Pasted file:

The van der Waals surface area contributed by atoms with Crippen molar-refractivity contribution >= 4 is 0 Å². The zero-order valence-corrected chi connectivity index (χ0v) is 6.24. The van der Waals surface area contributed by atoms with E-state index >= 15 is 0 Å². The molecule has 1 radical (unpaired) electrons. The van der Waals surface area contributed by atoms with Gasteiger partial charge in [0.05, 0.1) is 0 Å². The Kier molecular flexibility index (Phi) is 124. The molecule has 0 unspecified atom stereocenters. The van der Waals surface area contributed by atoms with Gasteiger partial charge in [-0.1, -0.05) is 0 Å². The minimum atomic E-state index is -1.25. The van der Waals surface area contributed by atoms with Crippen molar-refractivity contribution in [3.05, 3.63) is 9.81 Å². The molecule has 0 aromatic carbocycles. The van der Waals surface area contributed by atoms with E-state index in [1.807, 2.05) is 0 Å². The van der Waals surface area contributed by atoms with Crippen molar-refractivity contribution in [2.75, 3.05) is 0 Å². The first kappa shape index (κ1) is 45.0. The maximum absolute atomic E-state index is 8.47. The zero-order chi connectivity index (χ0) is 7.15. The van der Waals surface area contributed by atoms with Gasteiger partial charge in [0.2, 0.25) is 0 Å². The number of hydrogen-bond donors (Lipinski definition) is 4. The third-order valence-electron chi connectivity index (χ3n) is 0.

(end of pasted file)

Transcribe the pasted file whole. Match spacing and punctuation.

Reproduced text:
The van der Waals surface area contributed by atoms with Crippen molar-refractivity contribution >= 4 is 0 Å². The zero-order valence-corrected chi connectivity index (χ0v) is 6.24. The van der Waals surface area contributed by atoms with E-state index >= 15 is 0 Å². The molecule has 1 radical (unpaired) electrons. The van der Waals surface area contributed by atoms with Gasteiger partial charge in [0.05, 0.1) is 0 Å². The Kier molecular flexibility index (Phi) is 124. The molecule has 0 unspecified atom stereocenters. The van der Waals surface area contributed by atoms with Gasteiger partial charge in [-0.1, -0.05) is 0 Å². The minimum atomic E-state index is -1.25. The van der Waals surface area contributed by atoms with Crippen molar-refractivity contribution in [3.05, 3.63) is 9.81 Å². The molecule has 0 aromatic carbocycles. The van der Waals surface area contributed by atoms with E-state index in [1.807, 2.05) is 0 Å². The van der Waals surface area contributed by atoms with Crippen molar-refractivity contribution in [2.75, 3.05) is 0 Å². The first kappa shape index (κ1) is 45.0. The maximum absolute atomic E-state index is 8.47. The zero-order chi connectivity index (χ0) is 7.15. The van der Waals surface area contributed by atoms with Gasteiger partial charge in [0.2, 0.25) is 0 Å². The number of hydrogen-bond donors (Lipinski definition) is 4. The third-order valence-electron chi connectivity index (χ3n) is 0.